On that Sunday where Nicole & I returned from Francois we didn't go directly home. I knew that the ferry from Ramea was docking around the same time as our ferry would arrive from Francois; but I didn't know if Nicole would want to put herself through more boat bouncing hell.
We had already rode the ferry for 90 minutes from Francois to Grey River & another 120 minutes from Grey River to Burgeo. Even I was growing tired of the relentless left, right, left, right. The weather may not look very rough in the above picture, but outside of the Burgeo Harbour it was more than turbulent enough to test our stomachs.
Surprisingly, Nicole was up for another 140 minutes of ferrying (70 minutes each way). I hoped that the larger (18 vehicle/99 person) MV Gallipoli would fare a little better than the small backup ferry we had taken to Francois.
The fact that we were at the end of the 160km Burgeo Highway (we could see Ramea today instead of making a special visit) helped our decision to get on another ferry.
Aboard the ferry, we sat in the leather chairs on the bottom deck & Nicole had a pretty good line about the fact that the consumption of martinis was forbidden.
Only 10 minutes outside of Burgeo, something funny happened in that I started to hate my life. Nicole continued her consistent queasiness, while I experienced seasickness for the first time in my life. I had to get up and go outside for air & it was incredible how much the sea was battering us around - between the headache and the desire to vomit, I had to admire how us humans can get a boat through some damn crazy seas.
Going back inside I tried to fall asleep, but that wasn't really working - the ride from Burgeo to Ramea ended up being the longest 70 minutes I've had in a while.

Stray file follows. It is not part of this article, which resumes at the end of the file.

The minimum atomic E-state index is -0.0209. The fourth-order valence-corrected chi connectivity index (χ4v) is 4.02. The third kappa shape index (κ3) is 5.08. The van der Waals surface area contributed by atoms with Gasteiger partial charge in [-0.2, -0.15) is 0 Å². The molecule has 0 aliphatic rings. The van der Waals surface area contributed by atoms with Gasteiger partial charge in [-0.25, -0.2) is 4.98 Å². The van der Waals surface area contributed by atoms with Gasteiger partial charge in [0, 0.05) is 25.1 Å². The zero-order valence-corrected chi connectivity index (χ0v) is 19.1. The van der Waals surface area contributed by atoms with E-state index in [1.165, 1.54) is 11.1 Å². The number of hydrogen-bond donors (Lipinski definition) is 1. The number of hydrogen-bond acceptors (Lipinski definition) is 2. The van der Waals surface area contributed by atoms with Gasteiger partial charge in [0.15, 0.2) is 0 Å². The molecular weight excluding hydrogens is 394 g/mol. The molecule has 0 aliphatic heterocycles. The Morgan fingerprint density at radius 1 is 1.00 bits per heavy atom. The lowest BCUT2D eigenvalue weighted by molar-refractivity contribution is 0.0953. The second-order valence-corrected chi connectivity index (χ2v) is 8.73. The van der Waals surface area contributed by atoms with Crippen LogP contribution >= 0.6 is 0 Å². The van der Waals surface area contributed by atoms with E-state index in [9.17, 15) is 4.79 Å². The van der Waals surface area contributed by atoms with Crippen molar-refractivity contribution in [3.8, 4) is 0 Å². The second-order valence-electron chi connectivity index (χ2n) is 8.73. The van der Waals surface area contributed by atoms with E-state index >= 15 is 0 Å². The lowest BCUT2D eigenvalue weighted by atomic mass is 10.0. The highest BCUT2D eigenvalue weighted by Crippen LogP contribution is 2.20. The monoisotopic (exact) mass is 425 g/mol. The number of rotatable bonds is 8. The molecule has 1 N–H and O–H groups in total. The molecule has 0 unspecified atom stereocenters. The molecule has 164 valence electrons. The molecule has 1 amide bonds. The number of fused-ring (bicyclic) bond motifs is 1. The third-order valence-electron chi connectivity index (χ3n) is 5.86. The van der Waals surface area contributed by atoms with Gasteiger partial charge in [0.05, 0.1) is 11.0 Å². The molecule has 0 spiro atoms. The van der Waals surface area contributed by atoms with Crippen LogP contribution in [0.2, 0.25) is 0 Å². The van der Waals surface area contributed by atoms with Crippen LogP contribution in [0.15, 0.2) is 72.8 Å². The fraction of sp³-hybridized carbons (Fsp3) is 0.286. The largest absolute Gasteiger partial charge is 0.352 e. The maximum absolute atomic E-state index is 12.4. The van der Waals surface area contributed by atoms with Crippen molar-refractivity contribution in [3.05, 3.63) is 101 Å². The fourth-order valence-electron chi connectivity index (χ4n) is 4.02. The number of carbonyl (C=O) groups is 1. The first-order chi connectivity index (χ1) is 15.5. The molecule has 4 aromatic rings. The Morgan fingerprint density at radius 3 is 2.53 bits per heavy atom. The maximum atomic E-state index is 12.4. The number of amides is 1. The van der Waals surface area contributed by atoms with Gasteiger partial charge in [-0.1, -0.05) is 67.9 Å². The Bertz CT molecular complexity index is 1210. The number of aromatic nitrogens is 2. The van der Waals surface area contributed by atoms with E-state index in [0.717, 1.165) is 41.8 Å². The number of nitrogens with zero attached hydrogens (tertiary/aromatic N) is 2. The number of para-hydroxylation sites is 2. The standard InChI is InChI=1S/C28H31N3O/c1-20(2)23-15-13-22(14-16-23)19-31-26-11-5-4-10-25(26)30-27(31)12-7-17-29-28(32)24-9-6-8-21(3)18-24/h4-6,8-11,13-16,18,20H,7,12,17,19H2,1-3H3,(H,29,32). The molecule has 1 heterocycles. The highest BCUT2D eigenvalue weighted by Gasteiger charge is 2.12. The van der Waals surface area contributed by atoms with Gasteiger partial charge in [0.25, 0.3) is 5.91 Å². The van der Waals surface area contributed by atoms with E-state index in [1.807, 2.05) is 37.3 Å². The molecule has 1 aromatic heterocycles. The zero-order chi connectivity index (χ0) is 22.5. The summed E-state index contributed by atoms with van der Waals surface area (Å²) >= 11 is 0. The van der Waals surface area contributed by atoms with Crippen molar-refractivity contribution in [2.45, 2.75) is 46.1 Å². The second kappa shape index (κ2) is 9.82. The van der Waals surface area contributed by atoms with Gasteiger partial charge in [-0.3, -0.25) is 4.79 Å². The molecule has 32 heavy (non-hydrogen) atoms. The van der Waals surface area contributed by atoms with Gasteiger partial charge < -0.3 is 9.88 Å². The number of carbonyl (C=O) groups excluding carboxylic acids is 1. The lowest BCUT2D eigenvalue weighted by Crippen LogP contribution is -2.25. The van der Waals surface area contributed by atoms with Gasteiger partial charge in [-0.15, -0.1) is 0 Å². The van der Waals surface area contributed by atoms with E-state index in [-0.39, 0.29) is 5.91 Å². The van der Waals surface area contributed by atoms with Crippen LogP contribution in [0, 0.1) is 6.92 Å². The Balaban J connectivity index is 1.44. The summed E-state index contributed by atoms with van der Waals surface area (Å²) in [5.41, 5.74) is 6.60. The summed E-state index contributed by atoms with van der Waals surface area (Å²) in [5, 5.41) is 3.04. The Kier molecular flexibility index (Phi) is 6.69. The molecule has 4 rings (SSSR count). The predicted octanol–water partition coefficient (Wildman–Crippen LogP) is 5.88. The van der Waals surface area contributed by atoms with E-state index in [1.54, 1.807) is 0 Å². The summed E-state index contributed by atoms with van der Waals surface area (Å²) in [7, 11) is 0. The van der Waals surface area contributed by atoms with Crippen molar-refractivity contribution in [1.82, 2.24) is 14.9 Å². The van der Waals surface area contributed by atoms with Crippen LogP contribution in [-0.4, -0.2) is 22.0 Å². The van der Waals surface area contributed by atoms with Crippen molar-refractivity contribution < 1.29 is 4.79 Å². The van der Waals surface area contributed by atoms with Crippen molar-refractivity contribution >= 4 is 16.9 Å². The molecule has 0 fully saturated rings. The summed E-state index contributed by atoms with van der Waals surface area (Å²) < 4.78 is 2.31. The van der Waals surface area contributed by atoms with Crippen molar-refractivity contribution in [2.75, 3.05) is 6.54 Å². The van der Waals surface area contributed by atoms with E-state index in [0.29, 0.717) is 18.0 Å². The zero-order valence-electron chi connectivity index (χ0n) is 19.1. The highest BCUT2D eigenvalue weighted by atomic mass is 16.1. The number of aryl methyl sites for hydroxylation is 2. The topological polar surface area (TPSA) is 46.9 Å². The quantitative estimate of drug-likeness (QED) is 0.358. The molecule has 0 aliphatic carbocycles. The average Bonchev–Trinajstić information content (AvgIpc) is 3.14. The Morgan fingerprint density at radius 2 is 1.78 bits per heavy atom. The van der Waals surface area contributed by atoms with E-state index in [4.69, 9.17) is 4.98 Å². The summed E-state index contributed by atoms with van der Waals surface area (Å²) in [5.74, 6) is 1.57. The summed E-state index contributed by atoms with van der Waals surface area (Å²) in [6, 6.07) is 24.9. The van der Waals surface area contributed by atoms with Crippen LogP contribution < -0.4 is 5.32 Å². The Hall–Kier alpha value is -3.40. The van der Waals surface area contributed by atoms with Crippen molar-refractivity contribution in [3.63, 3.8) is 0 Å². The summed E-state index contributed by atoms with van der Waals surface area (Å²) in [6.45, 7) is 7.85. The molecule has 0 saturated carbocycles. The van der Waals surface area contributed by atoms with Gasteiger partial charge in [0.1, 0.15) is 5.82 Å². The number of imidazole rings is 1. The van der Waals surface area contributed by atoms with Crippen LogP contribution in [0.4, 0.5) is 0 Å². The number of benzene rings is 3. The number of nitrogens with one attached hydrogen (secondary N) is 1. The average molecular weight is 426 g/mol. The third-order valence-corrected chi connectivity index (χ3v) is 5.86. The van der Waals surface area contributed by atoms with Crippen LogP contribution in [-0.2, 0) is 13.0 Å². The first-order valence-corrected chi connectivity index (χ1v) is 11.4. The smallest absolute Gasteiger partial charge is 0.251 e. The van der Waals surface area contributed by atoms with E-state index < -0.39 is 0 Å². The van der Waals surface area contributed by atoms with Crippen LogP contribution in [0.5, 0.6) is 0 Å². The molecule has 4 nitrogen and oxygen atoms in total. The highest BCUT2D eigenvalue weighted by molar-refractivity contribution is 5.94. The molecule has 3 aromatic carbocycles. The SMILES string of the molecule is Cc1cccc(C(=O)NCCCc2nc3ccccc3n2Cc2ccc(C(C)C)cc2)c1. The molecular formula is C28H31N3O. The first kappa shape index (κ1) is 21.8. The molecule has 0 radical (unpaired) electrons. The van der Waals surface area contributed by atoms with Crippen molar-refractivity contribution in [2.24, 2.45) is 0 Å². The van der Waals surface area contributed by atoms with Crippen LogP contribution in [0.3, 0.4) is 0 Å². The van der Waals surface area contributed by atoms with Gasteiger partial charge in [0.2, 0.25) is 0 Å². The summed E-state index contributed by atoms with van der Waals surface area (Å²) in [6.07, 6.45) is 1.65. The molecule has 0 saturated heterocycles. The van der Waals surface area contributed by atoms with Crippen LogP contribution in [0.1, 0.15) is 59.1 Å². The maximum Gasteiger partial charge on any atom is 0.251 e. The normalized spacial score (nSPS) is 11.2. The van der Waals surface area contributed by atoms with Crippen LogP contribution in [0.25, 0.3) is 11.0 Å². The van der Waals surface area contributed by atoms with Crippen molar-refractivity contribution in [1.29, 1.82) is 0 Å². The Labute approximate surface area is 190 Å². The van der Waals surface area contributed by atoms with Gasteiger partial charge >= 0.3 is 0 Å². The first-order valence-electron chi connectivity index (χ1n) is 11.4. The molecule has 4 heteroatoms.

I don't know how you people susceptible to seasickness put up with it.
We only had 90 minutes on Ramea, so the first order of business was making sure we got to the lighthouse. The island is only 1.0km by 3.1km, so I wasn't concerned that we wouldn't have enough time, but I also didn't want to delay.
Throughout Ramea there are signs which certainly aren't government issued, but they are still quaint in their homemade style.
We eventually found the sign for the Lighthouse Trail...
The Lighthouse Trail was a boardwalk which passed through the unsettled part of the island by looping from one section of town to another.
At the boardwalk's midpoint stood the 108 year old lighthouse.
Even though it was May, the whipping North Atlantic winds ensured that we didn't dawdle about the Northwest Head Lightstation.
Of course we were going to explore the rest of the island since we were out here already.
Driving around we came upon these wind turbines. I thought that they looked really old, but apparently they were only installed in 2004; they're simply a different design than the futuristic looking ones I'm used to in Southern Ontario.
Near the wind turbines sits the community pool. Finding cracks in the pool, I thought it was abandoned, but the town website says it is still open.